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ENV aero engine project

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Peter Twissell

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If it will swing that 48" X 30" prop at 3000 rpm, it would go a treat in the front of my Clutton Fred!
 

Wez1

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That's interesting Tim. It certainly is used in industry and more particularly for depositing nickel. However I meant that there is very little of any practical help out there for the amateur working at home. BTW which acid will dissolve aluminium but not copper?
 

Wez1

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Ah, what does it weigh?
good question. Scaled weight net of all ancilliaries was supposed to be about 35 lbs but last time it went on the scales (other sort) it was heading for 45. So I would guess total about 50 lbs. Output should be max 10Hp at about 1500rpm. Quite fast enough. This is 1910 remember.
 

Peter Twissell

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Lighter than I had imagined.
Fred can take up to 60kg of engine, but needs more than 10 hp.
The prototype aircraft flew with a 500cc Triumph motorcycle engine, which makes about 34hp.
Still, it's a very impressive engine.
Well done that man!
 

Wez1

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Thanks Peter. I hope to run it again early Dec and then do some tests to get static thrust etc. If I don't get decapitated in the process I will report further.
 

rweber

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Congratulations Stephen! What a phantastic piece of engineering work! I'm deeply impressed and looking forward to see more vids.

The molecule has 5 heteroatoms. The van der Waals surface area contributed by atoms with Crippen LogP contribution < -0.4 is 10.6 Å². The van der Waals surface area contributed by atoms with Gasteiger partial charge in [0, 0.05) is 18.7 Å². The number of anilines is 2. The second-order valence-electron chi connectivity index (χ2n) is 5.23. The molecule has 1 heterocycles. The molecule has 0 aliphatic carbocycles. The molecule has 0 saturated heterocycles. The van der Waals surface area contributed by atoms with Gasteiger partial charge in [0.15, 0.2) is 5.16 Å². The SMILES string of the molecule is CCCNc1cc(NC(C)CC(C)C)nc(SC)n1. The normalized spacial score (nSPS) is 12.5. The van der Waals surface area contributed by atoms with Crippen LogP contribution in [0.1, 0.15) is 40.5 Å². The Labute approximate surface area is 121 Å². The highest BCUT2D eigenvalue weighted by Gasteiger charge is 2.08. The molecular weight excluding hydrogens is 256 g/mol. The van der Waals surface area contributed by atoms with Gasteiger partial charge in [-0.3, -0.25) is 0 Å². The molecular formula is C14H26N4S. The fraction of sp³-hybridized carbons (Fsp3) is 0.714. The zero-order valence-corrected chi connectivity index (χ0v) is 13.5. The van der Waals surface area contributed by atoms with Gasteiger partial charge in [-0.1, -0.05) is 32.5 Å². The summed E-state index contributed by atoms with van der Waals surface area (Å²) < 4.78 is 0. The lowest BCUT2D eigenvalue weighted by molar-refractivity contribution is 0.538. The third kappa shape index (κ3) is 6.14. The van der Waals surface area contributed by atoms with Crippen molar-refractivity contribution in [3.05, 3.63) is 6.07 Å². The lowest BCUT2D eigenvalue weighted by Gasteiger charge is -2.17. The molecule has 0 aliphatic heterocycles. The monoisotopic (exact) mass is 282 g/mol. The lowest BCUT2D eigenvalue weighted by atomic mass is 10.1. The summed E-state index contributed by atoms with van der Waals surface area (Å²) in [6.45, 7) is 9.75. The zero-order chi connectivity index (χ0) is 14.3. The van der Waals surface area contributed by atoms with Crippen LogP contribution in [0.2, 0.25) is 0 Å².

William May

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Cadillac used this exact same method on their early cars. The cylinders were surrounded by a copper shell that served as a coolant jacket. The engines are quite beautiful, and I often wonder what the production line for them looked like. It must have been a massive operation to produce all the cylinders they needed for their car production.
 

stanstocker

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I can't think of much to say other than "WOW!". A beautiful and technically very impressive project. I won't be making such a high level project in this lifetime, but it sure inspires me to do just a bit better on every piece made. Thank You!
 

Wez1

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This is the Zenith carb in 1/2 size, fabricated from brass and zinc plated. A friend cut the lettering out on his high speed CNC mill. I made the jets adjustable for obvious reasons. The hardest part to get right was the float valve. The sight gauge tells me if it's working! The extra air inlet slots proved unnecessary and have been blanked off while a simple choke has been added for cold starting.
 

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dieselpilot

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This is an incredible build.

If anyone watches Leno's garage, you've probably seen this Benz-Mercedes with copper jackets.
 

Wez1

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Many thanks! I am a great fan of Leno's - it was he who put me on to Evans coolant too.
The brass/copper/ steel jacket system survived until they cracked the problems of casting alloy in a solid block with water passages. I used electroforming to make the jackets which has its pros & cons like everything else, one of the cons being it's so hard to get an even thickness of deposit and without hi tech equipment, impossible to measure it. I used it for my induction pipework as well as the jackets but underestimated the effect of strong inlet vacuum; so there was a slight cave-in at a thin spot. I managed to push the dent back out and installed a light steel spring inside that section of pipe to reinforce it.

Cheers
Stephen
 
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